The module explores the interrelationship between language and leadership at work, shedding light on how leadership identities become enacted through discourse in a wide range of professional settings. Using a variety of analytic methods and data sources, students will have the opportunity to gain a better understanding of different leadership styles and also different communicative means through which leadership is enacted through talk. Particular focus will be placed on topics such as: the delegation of tasks, negotiations and decision-making as well as conflict management and miscommunication. The module draws upon real-life data and explores a number of socially-situated interactions, including face-to-face exchanges and written communication. By relying on such real-life instances of interaction, the module aims to provide students with an opportunity to explore the crucial role played by discourse in determining social and institutional affairs.
The Language of Compliance
This module addresses the issue of compliance in healthcare from a communications perspective. It begins by examining the terminology from a sociological perspective, considering to what extent alternative terms such as adherence and concordance represent a paradigm shift in either policy or practice. The remainder of the module is divided into two sections: macro or structural issues affecting compliance, such as age, gender, cultural background and educational level; and micro level or interactional issues, such as the differences in design and receipt between advice, information or instruction.
Health Care Narratives
This module is intended to familiarise students with theories and applications of narrative in health care contexts. The module will address the following key areas:
i) Narratology: Theories of narrative
ii) Personal narratives of illness
iii) Professional narratives
iv) Organisation and policy narratives
v) Narrative as therapeutic intervention
The module will provide students with an opportunity to examine what narrative is and how this knowledge can be deployed to help understand a variety of phenomena encountered in health care. The module will equip students with a high level knowledge of narrative theory and how much of what takes place in health care exchanges are governed by the kinds of narratives that are used. Students will also develop and practice skills in identifying and analysing narratives of patients, professionals and policy makers. Students will also understand how knowledge of narratives can be used to enhance therapeutic interventions and practices across a range of health care disciplines. Students will appreciate how health care environments, structures and practices are informed by broader, macro-level organisational and governmental narratives.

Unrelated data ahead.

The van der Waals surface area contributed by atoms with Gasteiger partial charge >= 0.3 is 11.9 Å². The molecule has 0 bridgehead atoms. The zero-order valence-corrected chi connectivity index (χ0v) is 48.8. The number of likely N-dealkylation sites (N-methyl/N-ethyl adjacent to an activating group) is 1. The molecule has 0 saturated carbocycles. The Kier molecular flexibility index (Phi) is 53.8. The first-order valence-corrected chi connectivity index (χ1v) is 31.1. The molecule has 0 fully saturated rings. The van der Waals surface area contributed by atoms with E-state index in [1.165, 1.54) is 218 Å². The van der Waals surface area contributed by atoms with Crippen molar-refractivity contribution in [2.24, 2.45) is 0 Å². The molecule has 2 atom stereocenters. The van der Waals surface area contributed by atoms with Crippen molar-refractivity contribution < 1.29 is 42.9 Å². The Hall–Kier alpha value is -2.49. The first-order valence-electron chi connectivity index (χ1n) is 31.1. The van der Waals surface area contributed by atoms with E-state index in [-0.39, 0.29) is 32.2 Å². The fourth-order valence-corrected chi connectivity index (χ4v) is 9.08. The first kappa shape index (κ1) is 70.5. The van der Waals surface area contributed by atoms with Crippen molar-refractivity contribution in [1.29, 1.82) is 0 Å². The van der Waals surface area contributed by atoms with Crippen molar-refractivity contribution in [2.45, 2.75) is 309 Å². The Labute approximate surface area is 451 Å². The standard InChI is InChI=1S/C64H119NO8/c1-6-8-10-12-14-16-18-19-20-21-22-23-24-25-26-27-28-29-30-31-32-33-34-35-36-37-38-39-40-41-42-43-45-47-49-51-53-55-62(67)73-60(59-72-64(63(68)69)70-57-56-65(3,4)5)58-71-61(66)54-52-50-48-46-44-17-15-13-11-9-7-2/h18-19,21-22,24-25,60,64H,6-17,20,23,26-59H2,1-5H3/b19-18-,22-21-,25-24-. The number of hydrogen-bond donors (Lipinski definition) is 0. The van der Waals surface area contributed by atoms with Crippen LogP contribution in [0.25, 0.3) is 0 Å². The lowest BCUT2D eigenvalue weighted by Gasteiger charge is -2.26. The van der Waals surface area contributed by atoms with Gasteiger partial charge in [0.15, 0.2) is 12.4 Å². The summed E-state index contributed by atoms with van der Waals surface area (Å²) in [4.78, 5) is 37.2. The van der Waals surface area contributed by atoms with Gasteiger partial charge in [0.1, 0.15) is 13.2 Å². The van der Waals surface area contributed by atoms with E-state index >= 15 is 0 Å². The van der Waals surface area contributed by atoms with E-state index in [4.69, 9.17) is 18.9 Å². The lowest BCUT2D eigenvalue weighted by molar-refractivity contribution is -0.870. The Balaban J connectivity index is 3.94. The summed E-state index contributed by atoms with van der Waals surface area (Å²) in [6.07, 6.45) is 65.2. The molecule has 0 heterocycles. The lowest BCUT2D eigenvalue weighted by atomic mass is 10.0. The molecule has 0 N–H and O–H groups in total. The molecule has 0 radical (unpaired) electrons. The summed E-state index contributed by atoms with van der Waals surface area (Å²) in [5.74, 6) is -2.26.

Health Care Documentation
This module introduces students to the study of health care documentation. The term documentation will be defined widely so as to include: Written and electronic records of client care Case conferences, programme planning and care plans Policy documents at national, local and institutional levels Health promotion and education materials.In relation to each of these topics, students will be encouraged to learn about how previous authors have studied these kinds of documentation and critically evaluate the theories and methods employed. Students will, consistent with ethical considerations, be encouraged to collect their own examples for analysis in learning exercises in the module and make use of the materials available in the Nottingham University Health Language Corpus. Learning activities in the module will include a combination of critical analysis of existing research and the students own analysis of health care documentation materials.
Investigating Health Communication
This module is intended to introduce you to the rapidly expanding field of health communication. The module focuses on two key areas in the field: narratives of healthcare and healthcare documentation. It is designed to equip you with a high level knowledge of narrative and documentation theory and to explore how much of what takes place in healthcare exchanges is governed by the kinds of narratives and documents that are used. The module will provide you with the opportunity to develop and practice skills in identifying and analysing narratives of, and documents relating to, patients, professionals and policy makers. This will help you understand how knowledge of healthcare texts can be used to enhance therapeutic interventions and practices across a range of healthcare disciplines.